Testimony of Natasha Riddle Romero, Bilingual Community Organizer before the Committee on Government Operations and Facilities

February 24, 2022
Testimony
Person Testifying: Natasha Riddle Romero
Title: Bilingual Community Organizer, Under 3 DC coalition
Testimony Heard By: Committee on Government Operations and Facilities

Good morning Chairman White, members, and the Committee on Government Operations and Facilities staff. My name is Natasha Riddle Romero, and I am the bilingual community organizer at Under 3 DC and a member of the DC Language Access Coalition (DCLAC). Today, my testimony will focus on the Office of Human Rights’ Language Access Program.

I work primarily with Spanish-speaking child care providers and early educators who rely heavily on the District’s various services and programs to provide care for children. One of the main agencies that providers and educators interact with is OSSE. For the past year, I have been helping LEP (limited english proficient) providers navigate an incredibly complex licensing and monitoring system at OSSE. We have also been advocating for more provider participation in the child care subsidy program at OSSE, which allows low-income families to access high-quality care. Many District families, particularly LEP immigrants, cannot access culturally competent subsidized care near their homes.

While early educators are finally getting the recognition they deserve with the generous investment in ECE salary increases, I am concerned that there is not enough investment in the Language Access Program at OHR, which helps to improve language services at each DC agency. Without more investment for OHR to expand its complaint monitoring and investigation ability and enforce the Language Access Law, LEP communities have no recourse for language access violations. District agencies  required to comply with the law can get by with the bare minimum.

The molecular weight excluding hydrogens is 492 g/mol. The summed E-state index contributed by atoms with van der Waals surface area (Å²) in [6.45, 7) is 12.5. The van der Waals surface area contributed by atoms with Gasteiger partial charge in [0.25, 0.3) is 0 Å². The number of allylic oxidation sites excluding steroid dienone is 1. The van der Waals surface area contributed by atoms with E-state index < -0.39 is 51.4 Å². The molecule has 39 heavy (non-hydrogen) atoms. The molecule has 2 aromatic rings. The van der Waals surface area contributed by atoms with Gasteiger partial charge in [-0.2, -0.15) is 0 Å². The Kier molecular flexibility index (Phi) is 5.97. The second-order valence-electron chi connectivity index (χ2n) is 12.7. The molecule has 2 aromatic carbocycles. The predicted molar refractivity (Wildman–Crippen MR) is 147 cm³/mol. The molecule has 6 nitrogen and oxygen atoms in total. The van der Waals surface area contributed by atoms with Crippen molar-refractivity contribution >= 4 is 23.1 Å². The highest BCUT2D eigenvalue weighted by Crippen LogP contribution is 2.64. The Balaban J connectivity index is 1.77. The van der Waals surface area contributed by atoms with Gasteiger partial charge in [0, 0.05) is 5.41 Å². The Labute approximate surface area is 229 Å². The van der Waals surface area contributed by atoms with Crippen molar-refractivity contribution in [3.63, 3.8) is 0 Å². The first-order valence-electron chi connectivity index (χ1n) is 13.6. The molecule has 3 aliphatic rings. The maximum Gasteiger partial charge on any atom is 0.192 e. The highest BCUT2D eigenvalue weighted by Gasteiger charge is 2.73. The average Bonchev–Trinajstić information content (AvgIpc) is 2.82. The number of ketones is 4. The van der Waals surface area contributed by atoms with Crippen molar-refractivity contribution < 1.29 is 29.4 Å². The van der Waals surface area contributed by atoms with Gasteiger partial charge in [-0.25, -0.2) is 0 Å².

Over the past six months, the DC Language Access Coalition and the Under 3 DC coalition have been working together to address some of these systemic issues at OSSE. Rosa Carillo and her team at OHR have been extremely proactive in addressing some gaps in language access compliance at the agency. Due partly to our efforts and OSSE’s internal changes at the Department of Early Learning, we have been able to take the complaints we hear from providers in the field to OSSE, which has resulted in some action to translate necessary forms and documents. But it is not enough.

DCLAC and Under 3 DC would not have been able to truly delve deep into the issue of language access at OSSE without the first-hand accounts of the LEP community and the help of OHR. However, the Department of Early Learning at OSSE is just the tip of the iceberg. Unfortunately, the only resource to eliminate language access gaps or encourage change within agencies is the very small team of 3 people at OHR. The Language Access Program at OHR needs more funding to hire more staff to increase their capacity to encourage agencies to improve their language access resources, They also need to expand their partnerships with community organizations to inform the LEP community about their language rights. Finally, they also need to hire an advising attorney to ensure agencies are compliant with the law and that violations are taken seriously.

As of now, a language access complaint submitted by an individual whose language rights were violated could take up to one year to address. This has led to extreme underreporting of violations. Why would an LEP person issue a complaint if little to no recourse exists to ensure their rights are not violated again? The lack of impact from the complaint process has created a deep cultural fissure between LEP communities and DC government programs and services.

LEP communities are already deeply distrustful of the agencies that claim to support them. That mistrust can only be addressed through meaningful change at OHR so that Ms. Carrillo and her team can expand their work and ensure people’s rights are not violated.

The truth is that DC is very behind where it needs to be truly inclusive of its LEP residents. Improvements to the Language Access Program at OHR are just a start. Once those improvements are made, OHR can begin to address some of the systemic gaps in language access with the help of the LEP community.